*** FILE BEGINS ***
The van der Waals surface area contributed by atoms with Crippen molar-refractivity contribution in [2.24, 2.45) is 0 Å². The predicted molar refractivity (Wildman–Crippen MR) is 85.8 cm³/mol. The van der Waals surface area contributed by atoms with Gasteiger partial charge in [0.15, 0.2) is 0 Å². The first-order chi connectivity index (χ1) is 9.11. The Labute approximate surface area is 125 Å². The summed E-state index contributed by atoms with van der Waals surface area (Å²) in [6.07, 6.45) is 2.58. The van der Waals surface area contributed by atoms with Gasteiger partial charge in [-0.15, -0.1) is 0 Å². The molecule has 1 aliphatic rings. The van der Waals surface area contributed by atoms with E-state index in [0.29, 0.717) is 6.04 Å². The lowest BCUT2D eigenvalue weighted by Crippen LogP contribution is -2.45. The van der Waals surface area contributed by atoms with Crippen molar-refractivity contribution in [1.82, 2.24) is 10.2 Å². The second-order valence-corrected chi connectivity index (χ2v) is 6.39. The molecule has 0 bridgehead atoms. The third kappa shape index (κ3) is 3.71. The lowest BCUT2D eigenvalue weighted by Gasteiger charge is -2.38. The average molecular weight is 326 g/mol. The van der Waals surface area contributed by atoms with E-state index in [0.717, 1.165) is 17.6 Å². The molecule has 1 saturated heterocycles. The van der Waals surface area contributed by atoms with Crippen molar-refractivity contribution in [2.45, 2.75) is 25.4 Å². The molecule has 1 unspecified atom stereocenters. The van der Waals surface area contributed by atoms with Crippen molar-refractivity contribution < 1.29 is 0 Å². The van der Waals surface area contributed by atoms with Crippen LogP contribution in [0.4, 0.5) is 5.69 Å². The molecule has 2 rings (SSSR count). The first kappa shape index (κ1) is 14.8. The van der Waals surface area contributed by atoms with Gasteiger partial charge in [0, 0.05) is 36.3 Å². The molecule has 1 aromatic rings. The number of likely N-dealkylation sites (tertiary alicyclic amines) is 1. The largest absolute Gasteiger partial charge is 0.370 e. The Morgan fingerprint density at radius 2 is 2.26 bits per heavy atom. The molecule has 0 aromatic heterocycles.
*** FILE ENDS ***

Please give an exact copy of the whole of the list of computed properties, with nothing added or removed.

The van der Waals surface area contributed by atoms with Crippen molar-refractivity contribution in [2.24, 2.45) is 0 Å². The predicted molar refractivity (Wildman–Crippen MR) is 85.8 cm³/mol. The van der Waals surface area contributed by atoms with Gasteiger partial charge in [0.15, 0.2) is 0 Å². The first-order chi connectivity index (χ1) is 9.11. The Labute approximate surface area is 125 Å². The summed E-state index contributed by atoms with van der Waals surface area (Å²) in [6.07, 6.45) is 2.58. The van der Waals surface area contributed by atoms with Gasteiger partial charge in [-0.15, -0.1) is 0 Å². The molecule has 1 aliphatic rings. The van der Waals surface area contributed by atoms with E-state index in [0.29, 0.717) is 6.04 Å². The lowest BCUT2D eigenvalue weighted by Crippen LogP contribution is -2.45. The van der Waals surface area contributed by atoms with Crippen molar-refractivity contribution in [1.82, 2.24) is 10.2 Å². The second-order valence-corrected chi connectivity index (χ2v) is 6.39. The molecule has 0 bridgehead atoms. The third kappa shape index (κ3) is 3.71. The lowest BCUT2D eigenvalue weighted by Gasteiger charge is -2.38. The average molecular weight is 326 g/mol. The van der Waals surface area contributed by atoms with E-state index in [0.717, 1.165) is 17.6 Å². The molecule has 1 saturated heterocycles. The van der Waals surface area contributed by atoms with Crippen molar-refractivity contribution in [2.45, 2.75) is 25.4 Å². The molecule has 1 unspecified atom stereocenters. The van der Waals surface area contributed by atoms with Crippen molar-refractivity contribution < 1.29 is 0 Å². The van der Waals surface area contributed by atoms with Crippen LogP contribution in [0.4, 0.5) is 5.69 Å². The molecule has 2 rings (SSSR count). The first kappa shape index (κ1) is 14.8. The van der Waals surface area contributed by atoms with Gasteiger partial charge in [0, 0.05) is 36.3 Å². The molecule has 1 aromatic rings. The number of likely N-dealkylation sites (tertiary alicyclic amines) is 1. The largest absolute Gasteiger partial charge is 0.370 e. The Morgan fingerprint density at radius 2 is 2.26 bits per heavy atom. The molecule has 0 aromatic heterocycles.